When a law enforcement officer makes a drug-related arrest, there is a very good chance that a search occurred prior to, or immediately after, the decision to make that arrest. Whether that search involved a search of the suspect’s person, a vehicle, a business, or a home is important because the law views searches differently depending on what was searched. If a search was conducted without following the proper procedures – something that happens with some regularity – any evidence seized as a result of that search may be inadmissible at trial. In an effort to help you better understand your rights as a suspect, an Omaha drug delivery and possession attorney explains the warrant requirement.
The Fourth Amendment
In the United States, we have a federalist form of government which includes a strong central government (U.S. federal government) along with numerous smaller, semi-autonomous governments (individual state governments). Although the states can (and do) make laws, no law may violate the rights found in the U.S. Constitution which is the highest governing body of law we have in the U.S. We are fortunate in the U.S. to be protected by a number of rights and privileges guaranteed to us in that Constitution. Most of those can be found in the first ten amendments, collectively referred to as the “Bill of Rights.” The right to be free from unreasonable searches and seizures can be found in the Fourth Amendment to the U.S. Constitution which reads as follows:
“The right of the people to be secure in their persons, houses, papers, and effects, against unreasonable searches and seizures, shall not be violated, and no Warrants shall issue, but upon probable cause, supported by Oath or affirmation, and particularly describing the place to be searched, and the persons or things to be seized.”
The Fourth Amendment stands for the proposition that anytime a law enforcement officer wishes to conduct a search and seizure that officer must first obtain a warrant, based on probable cause, and signed by a judge. While that is indeed the starting point for analyzing the warrant requirement, it has changed some in the 200 plus years since it was written.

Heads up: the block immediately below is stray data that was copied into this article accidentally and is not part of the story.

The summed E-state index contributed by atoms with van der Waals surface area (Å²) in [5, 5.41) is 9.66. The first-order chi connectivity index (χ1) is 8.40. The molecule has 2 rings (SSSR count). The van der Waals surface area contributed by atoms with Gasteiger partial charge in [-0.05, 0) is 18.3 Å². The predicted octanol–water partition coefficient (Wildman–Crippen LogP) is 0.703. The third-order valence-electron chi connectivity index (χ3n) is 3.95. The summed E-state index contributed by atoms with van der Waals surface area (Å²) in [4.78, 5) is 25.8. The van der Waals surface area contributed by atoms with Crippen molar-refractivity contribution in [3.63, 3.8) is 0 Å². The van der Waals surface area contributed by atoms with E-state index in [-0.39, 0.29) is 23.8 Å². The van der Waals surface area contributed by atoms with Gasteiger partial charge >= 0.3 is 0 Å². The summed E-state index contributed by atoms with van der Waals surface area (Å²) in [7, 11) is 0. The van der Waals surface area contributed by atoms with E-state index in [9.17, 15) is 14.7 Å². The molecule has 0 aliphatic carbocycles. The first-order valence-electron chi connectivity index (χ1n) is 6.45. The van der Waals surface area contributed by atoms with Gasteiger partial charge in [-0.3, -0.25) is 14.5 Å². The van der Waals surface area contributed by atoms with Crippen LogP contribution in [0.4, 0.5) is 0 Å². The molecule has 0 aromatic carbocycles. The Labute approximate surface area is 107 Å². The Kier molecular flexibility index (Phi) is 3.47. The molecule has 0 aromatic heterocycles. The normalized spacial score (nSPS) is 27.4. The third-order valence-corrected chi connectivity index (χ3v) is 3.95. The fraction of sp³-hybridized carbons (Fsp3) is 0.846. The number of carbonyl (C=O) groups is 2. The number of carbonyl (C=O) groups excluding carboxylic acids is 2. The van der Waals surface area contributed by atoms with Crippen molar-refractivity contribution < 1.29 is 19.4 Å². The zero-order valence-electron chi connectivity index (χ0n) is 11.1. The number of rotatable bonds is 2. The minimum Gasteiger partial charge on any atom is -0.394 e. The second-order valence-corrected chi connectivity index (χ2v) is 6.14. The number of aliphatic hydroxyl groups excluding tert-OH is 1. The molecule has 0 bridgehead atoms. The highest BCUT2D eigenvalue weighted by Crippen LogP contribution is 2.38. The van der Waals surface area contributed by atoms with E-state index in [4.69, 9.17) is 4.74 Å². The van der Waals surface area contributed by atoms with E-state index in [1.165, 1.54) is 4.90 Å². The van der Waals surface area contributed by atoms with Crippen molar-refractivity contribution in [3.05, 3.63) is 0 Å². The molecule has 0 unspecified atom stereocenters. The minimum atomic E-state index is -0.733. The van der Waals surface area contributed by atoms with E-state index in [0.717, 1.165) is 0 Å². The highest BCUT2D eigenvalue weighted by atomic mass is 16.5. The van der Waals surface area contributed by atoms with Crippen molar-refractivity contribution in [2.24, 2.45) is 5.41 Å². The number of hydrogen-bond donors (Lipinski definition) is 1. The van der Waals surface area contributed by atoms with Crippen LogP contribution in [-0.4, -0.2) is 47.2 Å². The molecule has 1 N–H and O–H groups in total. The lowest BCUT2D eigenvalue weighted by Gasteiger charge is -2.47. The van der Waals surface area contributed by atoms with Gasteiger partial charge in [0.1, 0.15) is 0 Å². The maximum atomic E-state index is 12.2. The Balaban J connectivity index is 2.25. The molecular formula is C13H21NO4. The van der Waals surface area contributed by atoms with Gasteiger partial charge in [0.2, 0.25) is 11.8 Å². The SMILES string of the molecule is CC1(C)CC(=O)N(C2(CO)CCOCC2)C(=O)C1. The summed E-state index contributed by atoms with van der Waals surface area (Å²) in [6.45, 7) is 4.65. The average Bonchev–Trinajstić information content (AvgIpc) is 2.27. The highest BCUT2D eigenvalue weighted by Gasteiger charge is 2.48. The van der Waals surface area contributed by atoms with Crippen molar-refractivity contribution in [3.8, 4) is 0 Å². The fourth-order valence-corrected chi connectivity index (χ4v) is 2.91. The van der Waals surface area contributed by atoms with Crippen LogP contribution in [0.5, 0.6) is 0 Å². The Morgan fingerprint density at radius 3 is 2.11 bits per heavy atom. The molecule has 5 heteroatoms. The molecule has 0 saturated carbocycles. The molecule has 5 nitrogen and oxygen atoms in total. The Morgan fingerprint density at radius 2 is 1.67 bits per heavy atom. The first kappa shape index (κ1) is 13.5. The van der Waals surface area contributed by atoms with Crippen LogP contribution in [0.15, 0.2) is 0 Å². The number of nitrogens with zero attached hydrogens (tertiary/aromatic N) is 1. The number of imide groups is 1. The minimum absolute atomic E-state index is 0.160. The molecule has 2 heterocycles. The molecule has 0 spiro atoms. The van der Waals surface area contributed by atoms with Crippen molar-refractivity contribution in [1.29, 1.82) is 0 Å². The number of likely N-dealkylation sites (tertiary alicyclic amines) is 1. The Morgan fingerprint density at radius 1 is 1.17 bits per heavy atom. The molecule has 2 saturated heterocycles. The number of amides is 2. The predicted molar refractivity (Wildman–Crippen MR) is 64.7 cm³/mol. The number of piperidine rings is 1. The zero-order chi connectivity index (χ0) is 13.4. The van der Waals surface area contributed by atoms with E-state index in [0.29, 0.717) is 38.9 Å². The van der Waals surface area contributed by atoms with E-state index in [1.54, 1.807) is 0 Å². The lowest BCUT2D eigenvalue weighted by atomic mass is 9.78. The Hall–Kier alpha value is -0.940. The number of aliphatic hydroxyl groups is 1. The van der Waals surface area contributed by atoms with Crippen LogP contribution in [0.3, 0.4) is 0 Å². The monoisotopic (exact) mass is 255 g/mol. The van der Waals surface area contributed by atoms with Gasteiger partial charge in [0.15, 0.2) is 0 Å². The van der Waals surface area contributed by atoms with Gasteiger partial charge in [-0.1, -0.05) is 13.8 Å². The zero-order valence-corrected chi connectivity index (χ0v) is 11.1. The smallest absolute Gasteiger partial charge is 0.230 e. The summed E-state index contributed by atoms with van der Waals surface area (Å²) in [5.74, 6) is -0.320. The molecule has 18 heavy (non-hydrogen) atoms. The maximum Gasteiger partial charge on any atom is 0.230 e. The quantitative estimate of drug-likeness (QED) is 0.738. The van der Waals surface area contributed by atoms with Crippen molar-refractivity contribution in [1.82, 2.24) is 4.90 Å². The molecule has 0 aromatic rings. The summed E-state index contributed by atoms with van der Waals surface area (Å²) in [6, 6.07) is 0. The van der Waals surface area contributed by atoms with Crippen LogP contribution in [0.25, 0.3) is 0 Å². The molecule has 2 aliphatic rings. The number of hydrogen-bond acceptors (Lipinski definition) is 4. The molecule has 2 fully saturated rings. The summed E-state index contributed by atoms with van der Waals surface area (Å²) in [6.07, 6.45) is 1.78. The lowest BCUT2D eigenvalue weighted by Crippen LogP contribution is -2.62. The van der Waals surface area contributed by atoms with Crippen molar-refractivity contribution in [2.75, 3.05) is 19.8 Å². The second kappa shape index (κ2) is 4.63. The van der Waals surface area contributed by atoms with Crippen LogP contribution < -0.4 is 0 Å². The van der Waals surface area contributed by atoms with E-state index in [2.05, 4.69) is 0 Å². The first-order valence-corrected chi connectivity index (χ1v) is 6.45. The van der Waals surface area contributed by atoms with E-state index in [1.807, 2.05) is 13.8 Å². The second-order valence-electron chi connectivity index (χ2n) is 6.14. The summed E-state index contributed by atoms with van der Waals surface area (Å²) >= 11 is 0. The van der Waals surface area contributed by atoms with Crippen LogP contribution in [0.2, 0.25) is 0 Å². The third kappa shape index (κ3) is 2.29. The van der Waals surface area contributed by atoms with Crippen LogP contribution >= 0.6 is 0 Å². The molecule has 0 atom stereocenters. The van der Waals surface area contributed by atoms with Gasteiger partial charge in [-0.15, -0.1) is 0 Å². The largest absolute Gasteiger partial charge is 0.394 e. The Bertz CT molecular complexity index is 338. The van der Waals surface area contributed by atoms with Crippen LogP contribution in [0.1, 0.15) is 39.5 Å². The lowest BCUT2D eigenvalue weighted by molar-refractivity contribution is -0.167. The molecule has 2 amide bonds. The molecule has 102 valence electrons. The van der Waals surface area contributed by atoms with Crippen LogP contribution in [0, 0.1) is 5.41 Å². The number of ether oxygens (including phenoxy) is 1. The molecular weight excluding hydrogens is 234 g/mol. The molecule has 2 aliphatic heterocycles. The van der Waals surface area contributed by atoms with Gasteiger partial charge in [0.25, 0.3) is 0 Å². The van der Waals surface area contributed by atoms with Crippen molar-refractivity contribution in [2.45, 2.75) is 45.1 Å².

The Fourth Amendment in Action
The Constitution was drafted over 200 years ago. Despite its age, the concepts and ideals found in the Constitution are still largely applicable, although the courts have had to interpret and “tweak” those concepts some to allow for the very different world we live in now. The 4th Amendment warrant requirement, for example, is still alive and well; however, it has been watered down some over the years. Anytime a search and seizure uncovers evidence that the State wishes to use at trial, there is a chance the defense will challenge the legality of the search.
Whether or not a court ultimately finds the search to be legal or not will depend entirely on the very specific unique set of facts and circumstances involved in the search and seizure. As such, the only way to find out if the search and seizure that occurred in your criminal case was potentially illegal is to consult with an experienced criminal defense attorney. There are, however, some general rules that apply to the warrant requirement in the 21st century, including:
- Search of your home – your home remains the most heavily protected by the warrant requirement. Unless one of the few narrow exceptions to the warrant requirement apply, a warrant is still required to search your home. The exceptions include:
- Plain view
- Incident to arrest
- Search of your vehicle – the law has established that you have less of an expectation of privacy in a vehicle than in your home. Therefore, an officer is not usually required to obtain a warrant to search your vehicle if the officer has probable cause to believe the vehicle contains contraband or evidence of a crime.
- Search of your person – when it comes to searching your person, the law gets even more convoluted. An officer may be allowed to conduct a “stop and frisk” which entails a pat-down of your clothing to make sure you don’t have any weapons; however, if the officer encounters drugs (or other contraband) that are immediately apparent as contraband, it may be legal to seize the drugs as well.
Contact an Omaha Drug Delivery and Possession Attorney at Petersen Law Office
If you have been charged with a drug-related criminal offense that involved a search in the State of Nebraska, do not hesitate to consult with an experienced criminal defense lawyer as soon as possible to ensure that your rights are protected. In Nebraska contact Petersen Criminal Defense Law 24 hours a day at 402-509-8070 to discuss your case.